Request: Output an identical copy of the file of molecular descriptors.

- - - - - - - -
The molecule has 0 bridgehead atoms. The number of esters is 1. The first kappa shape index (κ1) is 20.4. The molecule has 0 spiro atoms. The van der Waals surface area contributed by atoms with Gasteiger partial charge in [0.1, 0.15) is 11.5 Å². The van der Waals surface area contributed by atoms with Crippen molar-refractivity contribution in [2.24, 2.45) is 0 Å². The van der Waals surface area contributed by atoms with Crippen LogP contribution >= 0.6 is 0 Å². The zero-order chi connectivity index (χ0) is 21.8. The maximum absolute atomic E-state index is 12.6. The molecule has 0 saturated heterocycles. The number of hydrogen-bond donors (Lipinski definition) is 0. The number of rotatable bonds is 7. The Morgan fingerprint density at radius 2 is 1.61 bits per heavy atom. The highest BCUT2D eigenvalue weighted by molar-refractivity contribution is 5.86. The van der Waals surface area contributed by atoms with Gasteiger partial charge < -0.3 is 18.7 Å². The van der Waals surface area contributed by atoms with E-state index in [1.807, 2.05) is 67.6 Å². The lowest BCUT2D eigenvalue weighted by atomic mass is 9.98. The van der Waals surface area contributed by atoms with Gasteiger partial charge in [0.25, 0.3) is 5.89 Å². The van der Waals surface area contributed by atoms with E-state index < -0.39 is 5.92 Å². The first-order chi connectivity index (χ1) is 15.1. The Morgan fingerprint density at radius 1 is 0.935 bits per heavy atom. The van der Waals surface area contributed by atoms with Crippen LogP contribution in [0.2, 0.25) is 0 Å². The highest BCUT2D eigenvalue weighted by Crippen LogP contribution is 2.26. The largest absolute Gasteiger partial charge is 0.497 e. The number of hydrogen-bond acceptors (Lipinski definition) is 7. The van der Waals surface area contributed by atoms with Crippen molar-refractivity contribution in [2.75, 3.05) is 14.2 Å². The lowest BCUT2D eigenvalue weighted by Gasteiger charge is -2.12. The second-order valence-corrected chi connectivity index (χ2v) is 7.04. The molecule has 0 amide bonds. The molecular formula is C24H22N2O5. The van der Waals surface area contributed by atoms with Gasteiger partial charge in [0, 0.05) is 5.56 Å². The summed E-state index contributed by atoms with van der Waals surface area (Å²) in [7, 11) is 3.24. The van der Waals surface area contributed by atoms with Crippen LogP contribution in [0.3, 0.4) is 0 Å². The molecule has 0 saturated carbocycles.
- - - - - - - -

The molecule has 0 bridgehead atoms. The number of esters is 1. The first kappa shape index (κ1) is 20.4. The molecule has 0 spiro atoms. The van der Waals surface area contributed by atoms with Gasteiger partial charge in [0.1, 0.15) is 11.5 Å². The van der Waals surface area contributed by atoms with Crippen molar-refractivity contribution in [2.24, 2.45) is 0 Å². The van der Waals surface area contributed by atoms with Crippen LogP contribution >= 0.6 is 0 Å². The zero-order chi connectivity index (χ0) is 21.8. The maximum absolute atomic E-state index is 12.6. The molecule has 0 saturated heterocycles. The number of hydrogen-bond donors (Lipinski definition) is 0. The number of rotatable bonds is 7. The Morgan fingerprint density at radius 2 is 1.61 bits per heavy atom. The highest BCUT2D eigenvalue weighted by molar-refractivity contribution is 5.86. The van der Waals surface area contributed by atoms with Gasteiger partial charge < -0.3 is 18.7 Å². The van der Waals surface area contributed by atoms with E-state index in [1.807, 2.05) is 67.6 Å². The lowest BCUT2D eigenvalue weighted by atomic mass is 9.98. The van der Waals surface area contributed by atoms with Gasteiger partial charge in [0.25, 0.3) is 5.89 Å². The van der Waals surface area contributed by atoms with E-state index < -0.39 is 5.92 Å². The first-order chi connectivity index (χ1) is 15.1. The Morgan fingerprint density at radius 1 is 0.935 bits per heavy atom. The van der Waals surface area contributed by atoms with Crippen LogP contribution in [0.2, 0.25) is 0 Å². The highest BCUT2D eigenvalue weighted by Crippen LogP contribution is 2.26. The largest absolute Gasteiger partial charge is 0.497 e. The number of hydrogen-bond acceptors (Lipinski definition) is 7. The van der Waals surface area contributed by atoms with Crippen molar-refractivity contribution in [2.75, 3.05) is 14.2 Å². The lowest BCUT2D eigenvalue weighted by Gasteiger charge is -2.12. The second-order valence-corrected chi connectivity index (χ2v) is 7.04. The molecule has 0 amide bonds. The molecular formula is C24H22N2O5. The van der Waals surface area contributed by atoms with Gasteiger partial charge in [0, 0.05) is 5.56 Å². The summed E-state index contributed by atoms with van der Waals surface area (Å²) in [7, 11) is 3.24. The van der Waals surface area contributed by atoms with Crippen LogP contribution in [0.3, 0.4) is 0 Å². The molecule has 0 saturated carbocycles.